Complex catalogue of high speed streams and geomagnetic storms during solar cycle 24
(Partially supported by) VarSITI Grant 2017
A complex catalog of the High Speed Streams (HSSs) produced by Coronal Holes (CHs) and their effects in terrestrial magnetosphere as geomagnetic storms for Solar Cycle (SC) 24, from 2009 to 2019 is presented here. The HSSs in the solar wind have a lot of definition given by different authors; the simplest is often the best: a large increase in the solar wind velocity lasting for several days. We selected as „high-speed stream” a solar wind flow having Δ V1 > 100 km/s that lasted for two days, where: Δ V1 is the difference between the largest 3-h mean plasma velocity for a day (V1) and the smallest three-hours (3-h) mean plasma velocity for the previous day (V0). The HSSs were determined using software developed by Ovidiu Mariș (Institute of Space Science) during a previous national collaboration (HELIOTER, Contract nr. 81-021/2007) and improved by our team (with special thanks to Daniela Lacatus și Alin Paraschiv), using C and IDL. We thank Ovidiu Mariș for making this software available to our team.
The first part of the catalog lists basic parameters of the high speed streams: start time (calendar date by year, month, and day), the initial (V0) and V1 – maximum velocity in the second day of the stream (km/s), Δt1 – time interval between V0 and V1 (in number of 3-h intervals), the maximum (Vmax) speed (in km/sec), the duration (in days), the gradient of the plasma velocity between the first two days – ΔV1 = V1-V0 , the maximum gradient of the HSS velocity – ΔVM = Vmax-V0, the intensity of the stream defined as I = ΔVmax × d, (d-duration of HSS) and, their solar CH (Coronal Holes) sources.
The main (dominant) polarity of the interplanetary magnetic field (IMF) during the streams is also mentioned in column 15 by “+” or “ –“ if it was positive or negative one, respectively. If the HSS passed over or was overimposed on a IMF magnetic boundary the case is also noted by “+/-” or “-/+”.
The second part of the catalog contains all geomagnetic storms (GS) having Dst minimum value less or equal to –30 nT (from minor to strong GS) associated to each HSS, by listing their Dst minimum value, the moment of this minimum given by the calendar date format: month, day and hour (mm:dd:hh), a description of its commencement (storm with sudden commencement – SSC). The minimum negative values of the southern component of the heliospheric magnetic field (Bz, in nT) registered just before or near to the minimum Dst values and its time (mm:dd:hh) is also included. In order to give a better estimate of the GS evolution and characteristics, our catalog also includes estimated values for the energy deposited in the magnetosphere from solar wind. These estimates are computed using the Akasofu parameter ε (Akasofu, 1981), integrated over the main phase of the geomagnetic storms and an improved version of this formula, EIN, given by Wang (Wang et al., 2014), noted by ΔWε and ΔW, respectively. The main phase of the storm is defined as the interval when Dst was clearly decreasing, considering that for moderate geomagnetic storms the initial phase can be long and include initial variations of the Dst index. Generally, one single geomagnetic storm is induced by a HSS. However, there are some cases when, during a complex HSS, two or even more (minor) geomagnetic storms are registered; in such cases, the parameters of the successive geomagnetic storms will appear on successive rows in catalog.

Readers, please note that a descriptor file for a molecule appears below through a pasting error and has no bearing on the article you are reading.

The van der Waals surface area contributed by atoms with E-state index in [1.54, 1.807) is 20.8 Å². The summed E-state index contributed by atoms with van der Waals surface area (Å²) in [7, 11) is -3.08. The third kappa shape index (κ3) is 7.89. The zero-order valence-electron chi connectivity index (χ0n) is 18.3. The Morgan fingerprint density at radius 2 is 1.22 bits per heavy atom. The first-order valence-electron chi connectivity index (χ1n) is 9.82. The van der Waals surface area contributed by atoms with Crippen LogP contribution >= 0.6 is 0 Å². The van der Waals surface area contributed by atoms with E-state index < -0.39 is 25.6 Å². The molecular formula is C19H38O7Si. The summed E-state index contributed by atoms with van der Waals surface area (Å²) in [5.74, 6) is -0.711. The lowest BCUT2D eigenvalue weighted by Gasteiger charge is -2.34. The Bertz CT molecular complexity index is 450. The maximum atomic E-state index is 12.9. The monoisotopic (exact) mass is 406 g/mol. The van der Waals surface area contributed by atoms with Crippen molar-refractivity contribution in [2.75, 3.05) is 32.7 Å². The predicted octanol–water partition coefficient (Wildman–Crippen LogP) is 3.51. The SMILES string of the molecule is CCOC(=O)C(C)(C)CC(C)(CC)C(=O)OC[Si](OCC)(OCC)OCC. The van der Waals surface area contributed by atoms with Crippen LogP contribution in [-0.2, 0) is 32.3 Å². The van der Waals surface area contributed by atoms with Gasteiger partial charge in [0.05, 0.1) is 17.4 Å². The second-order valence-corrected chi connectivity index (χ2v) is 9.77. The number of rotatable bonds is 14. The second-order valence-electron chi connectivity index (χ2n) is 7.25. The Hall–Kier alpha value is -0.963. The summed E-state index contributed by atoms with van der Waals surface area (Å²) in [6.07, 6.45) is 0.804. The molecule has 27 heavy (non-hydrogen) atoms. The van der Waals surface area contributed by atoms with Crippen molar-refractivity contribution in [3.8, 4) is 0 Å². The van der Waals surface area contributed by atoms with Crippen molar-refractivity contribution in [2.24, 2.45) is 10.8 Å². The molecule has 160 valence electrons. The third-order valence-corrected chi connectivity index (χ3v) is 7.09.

Recently many scientists have begun to use the SYM-H geomagnetic index instead of classic disturbance storm time index, Dst. The geomagnetic disturbance at mid-latitudes can be described in terms of longitudinally asymmetric (ASY) and symmetric (SYM) disturbances for both H and D components respectively, parallel and perpendicular to the dipole axis. Although there are some differences in the method of derivation, in the number and location of ground geomagnetic stations and in time resolution, the difference between Dst and SYM-H is only by a few nT. The main advantage is that SYM-H has 1-min time resolution compared to the 1-hour time resolution of Dst.
The data used for compiling this catalog were taken from:
– GSFC/SPDF OMNIWeb interface at https://omniweb.gsfc.nasa.gov
– http://www.solen.info/solar/coronal_holes.html; This report has been prepared by Jan Alvestad. It is based on the analysis of data from whatever sources are available at the time the report is prepared.
– http://spaceweather.com/; We denoted CH* a coronal hole observed using images from this site.
– http://www.obsebre.es/en/rapid (data available under “Creative Commons Attribution-NonCommercial 4.0 International License”)
We thank all of the above for making the data available.
We also acknowledge the support of VarSITI – SCOSTEP program (2014 – 2018).
HSS Data Use Policy: All publications based upon this catalog must contain the following footnote or acknowledgment: “This work utilises the HSS catalog issued by G. Mariș Muntean, D. Beșliu-Ionescu, V. Dobrică, managed by the Institute of Geodynamics of the Romanian Academy.”
For any other information regarding this catalog, please contact: gmaris ‘at’ geodin.ro.